Disclaimer: The views and opinions expressed in this blog are those of the author and do not necessarily represent those of the International Forestry Students’ Association.



COP 21, not just a negotiating process

By Jesse Way

Here in Paris at COP21 there seems to be two camps of people when it comes to how we can collectively address the monstrosity of a challenge that is climate change. On the one side there is a large contingent of those that believe we can buy our way to the solution and that if we throw enough money at the problem we will surely solve the issues at hand.

This concept is brought forth repeatedly in the various side events at COP 21. International Organization A, or High Level Expert B discuss how well they understand the challenge of climate change, they go on to describe the amazing work they or their organization are doing to come up with solutions and they congratulate one another on being leaders in the fight for a better future.

In one such event yesterday hosted by the Global Environment Facility titled, ‘Beyond Grants: Innovative Blended Finance’, Sean Kidney, the CEO of Climate Bonds Initiative, offered his ideal future as one in that COPs of the future would not be negotiated by Environment Ministers but by Treasurers as the problem of climate change would be addressed by making the right investments in ‘green’ finance and ‘clean’ technologies. Through such ‘green’ investments the argument goes, we will be able to move towards a carbon free future where all new technologies are ‘sustainable’ and alleviate as opposed to contribute to a changing climate.

Somewhat in the shadows at COP21 there remains a second camp of people, a camp that seems to still sit somewhat on the sidelines of the conversation, still struggling to have their voices heard.

There is no doubt in my own mind that these so called green investments in clean technologies, whether it be renewable energy infrastructure for solar and wind power or electric vehicles and more energy efficient appliances, are all an essential component of a more environmentally friendly future.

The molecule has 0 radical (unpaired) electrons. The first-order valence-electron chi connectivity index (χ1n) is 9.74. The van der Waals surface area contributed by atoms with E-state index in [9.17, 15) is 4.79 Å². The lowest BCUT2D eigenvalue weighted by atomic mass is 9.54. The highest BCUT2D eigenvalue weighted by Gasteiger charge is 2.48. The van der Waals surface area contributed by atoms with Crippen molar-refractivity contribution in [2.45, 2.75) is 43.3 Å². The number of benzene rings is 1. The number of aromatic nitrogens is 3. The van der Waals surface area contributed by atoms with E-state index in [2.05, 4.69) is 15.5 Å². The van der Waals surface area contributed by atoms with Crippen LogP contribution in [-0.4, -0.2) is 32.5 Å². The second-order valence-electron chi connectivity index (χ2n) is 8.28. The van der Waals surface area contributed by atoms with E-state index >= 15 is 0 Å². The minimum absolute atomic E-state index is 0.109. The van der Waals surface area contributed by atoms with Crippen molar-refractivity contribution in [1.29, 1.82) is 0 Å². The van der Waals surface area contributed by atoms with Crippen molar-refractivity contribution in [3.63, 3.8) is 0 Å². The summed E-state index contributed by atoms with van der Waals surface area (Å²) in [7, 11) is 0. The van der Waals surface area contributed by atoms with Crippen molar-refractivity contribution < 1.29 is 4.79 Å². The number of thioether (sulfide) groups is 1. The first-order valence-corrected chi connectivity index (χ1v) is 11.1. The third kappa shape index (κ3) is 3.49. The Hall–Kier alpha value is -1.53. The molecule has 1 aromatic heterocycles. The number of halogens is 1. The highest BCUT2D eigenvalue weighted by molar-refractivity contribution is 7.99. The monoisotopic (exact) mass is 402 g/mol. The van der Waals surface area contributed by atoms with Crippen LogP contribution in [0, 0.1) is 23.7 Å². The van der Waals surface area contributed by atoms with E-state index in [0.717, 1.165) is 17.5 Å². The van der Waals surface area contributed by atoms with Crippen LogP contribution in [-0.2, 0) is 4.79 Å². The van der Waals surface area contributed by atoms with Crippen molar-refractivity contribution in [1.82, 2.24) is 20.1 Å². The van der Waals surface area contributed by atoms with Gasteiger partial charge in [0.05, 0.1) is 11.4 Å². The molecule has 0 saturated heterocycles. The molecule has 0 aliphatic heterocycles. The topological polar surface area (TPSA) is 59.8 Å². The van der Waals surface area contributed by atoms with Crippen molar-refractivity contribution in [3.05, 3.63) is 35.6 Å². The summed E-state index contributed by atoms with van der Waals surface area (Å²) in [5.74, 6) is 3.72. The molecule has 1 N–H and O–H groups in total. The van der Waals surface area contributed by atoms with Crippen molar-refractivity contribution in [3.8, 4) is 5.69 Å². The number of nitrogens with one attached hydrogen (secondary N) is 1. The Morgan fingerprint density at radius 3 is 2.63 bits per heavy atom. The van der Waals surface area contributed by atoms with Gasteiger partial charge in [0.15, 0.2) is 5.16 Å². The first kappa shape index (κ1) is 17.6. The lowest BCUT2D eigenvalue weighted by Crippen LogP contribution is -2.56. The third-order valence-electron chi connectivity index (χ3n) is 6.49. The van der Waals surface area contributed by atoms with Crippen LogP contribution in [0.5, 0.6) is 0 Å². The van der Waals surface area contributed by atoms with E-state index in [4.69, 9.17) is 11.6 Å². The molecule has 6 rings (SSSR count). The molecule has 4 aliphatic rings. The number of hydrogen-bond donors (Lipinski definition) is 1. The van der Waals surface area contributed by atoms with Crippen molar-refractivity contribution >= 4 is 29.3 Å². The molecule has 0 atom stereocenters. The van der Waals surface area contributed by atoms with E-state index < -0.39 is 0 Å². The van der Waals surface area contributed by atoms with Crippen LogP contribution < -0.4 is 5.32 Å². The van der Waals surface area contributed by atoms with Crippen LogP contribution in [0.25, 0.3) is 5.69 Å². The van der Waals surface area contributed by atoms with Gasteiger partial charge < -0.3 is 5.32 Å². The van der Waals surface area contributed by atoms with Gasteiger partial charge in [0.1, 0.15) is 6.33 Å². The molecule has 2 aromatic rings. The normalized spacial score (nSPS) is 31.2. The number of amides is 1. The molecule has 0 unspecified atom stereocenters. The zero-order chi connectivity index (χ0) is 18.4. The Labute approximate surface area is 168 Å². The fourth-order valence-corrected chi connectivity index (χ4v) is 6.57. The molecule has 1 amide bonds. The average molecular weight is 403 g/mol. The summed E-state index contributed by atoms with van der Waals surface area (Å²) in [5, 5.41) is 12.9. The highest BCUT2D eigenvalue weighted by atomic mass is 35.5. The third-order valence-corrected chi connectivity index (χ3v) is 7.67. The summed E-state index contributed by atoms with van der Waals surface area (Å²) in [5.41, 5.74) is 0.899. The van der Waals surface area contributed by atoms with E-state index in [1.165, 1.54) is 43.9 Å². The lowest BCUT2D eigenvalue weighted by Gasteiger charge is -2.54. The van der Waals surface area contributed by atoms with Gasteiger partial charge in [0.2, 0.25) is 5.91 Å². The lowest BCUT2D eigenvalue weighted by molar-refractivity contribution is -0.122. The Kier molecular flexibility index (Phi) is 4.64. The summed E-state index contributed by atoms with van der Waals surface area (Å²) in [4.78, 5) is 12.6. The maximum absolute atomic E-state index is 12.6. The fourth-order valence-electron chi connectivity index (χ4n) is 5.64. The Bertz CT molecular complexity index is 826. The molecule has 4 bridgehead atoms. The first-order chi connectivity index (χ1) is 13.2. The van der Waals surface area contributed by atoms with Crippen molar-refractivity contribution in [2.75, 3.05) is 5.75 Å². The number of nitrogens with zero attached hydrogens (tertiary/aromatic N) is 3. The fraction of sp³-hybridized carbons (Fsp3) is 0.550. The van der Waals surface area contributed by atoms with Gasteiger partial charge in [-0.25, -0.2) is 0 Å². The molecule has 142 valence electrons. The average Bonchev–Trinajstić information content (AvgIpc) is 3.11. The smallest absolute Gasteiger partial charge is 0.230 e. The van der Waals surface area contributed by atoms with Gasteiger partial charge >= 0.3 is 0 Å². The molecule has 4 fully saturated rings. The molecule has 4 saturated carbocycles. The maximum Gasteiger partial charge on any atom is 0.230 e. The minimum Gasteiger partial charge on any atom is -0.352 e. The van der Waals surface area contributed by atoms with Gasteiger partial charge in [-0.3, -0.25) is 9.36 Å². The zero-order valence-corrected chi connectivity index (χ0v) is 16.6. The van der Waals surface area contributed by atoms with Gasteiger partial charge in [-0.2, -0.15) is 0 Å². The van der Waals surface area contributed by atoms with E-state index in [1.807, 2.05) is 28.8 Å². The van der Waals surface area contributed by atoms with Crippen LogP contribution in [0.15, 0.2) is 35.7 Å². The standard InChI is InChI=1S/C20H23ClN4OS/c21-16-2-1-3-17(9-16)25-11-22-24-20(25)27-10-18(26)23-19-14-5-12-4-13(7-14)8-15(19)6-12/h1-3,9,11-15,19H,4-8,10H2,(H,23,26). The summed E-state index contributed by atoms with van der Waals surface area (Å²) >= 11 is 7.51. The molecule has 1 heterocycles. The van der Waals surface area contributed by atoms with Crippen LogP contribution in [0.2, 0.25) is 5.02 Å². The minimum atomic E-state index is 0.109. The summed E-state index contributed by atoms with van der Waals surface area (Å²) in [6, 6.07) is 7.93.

But is it enough?

Many of us believe that a more fundamental shift in how our society and we as human beings perceive and interact with the world around us is necessary. In order to change our actions we must alter our behaviour, this requires a change of attitude which in turn relies upon a transition in the way in which we think. No small task to be certain.

My view and that of many of us in this second camp of people is that the true problem at hand is a growing disconnect between us as human beings and the natural world that sustains us. We consume without consciousness, having little or no idea of the environmental impact of our consumptive behaviours.

We must find ways of reconnecting with the world around us to better understand how our daily behaviour and routine actions impact our environment.

To me the problem we face is an ecological one. We as human beings are a mammalian species of planet Earth for which we are consuming our resources beyond the carrying capacity of our environment.

How much water did it take to grow the food we ate for breakfast? How much land was required to grow the cotton in the clothes that we are wearing? How many trees were cut down to build the houses in which we live? What was the impact of the mining operations to find, extract and manufacture the rare earth metals in our electronics? These are questions we should be asking of ourselves and of each other.

We must reconnect with our environment and reacquaint ourselves with the natural world around us.

In lieu of being another skeptic with a myriad of complaints and criticisms but no solutions I offer you this: GROW (some of) YOUR OWN FOOD. Reconnect with the soil and the water, get your hands dirty and become once again a part of – instead of apart from – the ecological processes that govern our lives.

What good will this do you may ask. Who am I to offer such suggestions you may question.

Well I am a youth with a voice, a person with ideas.

We must not remain silent any longer. IFSA member Salina Abraham at the closing address of the Global Landscapes Forum stood up and made her voice and the voice of youth heard loud and clear and we must too!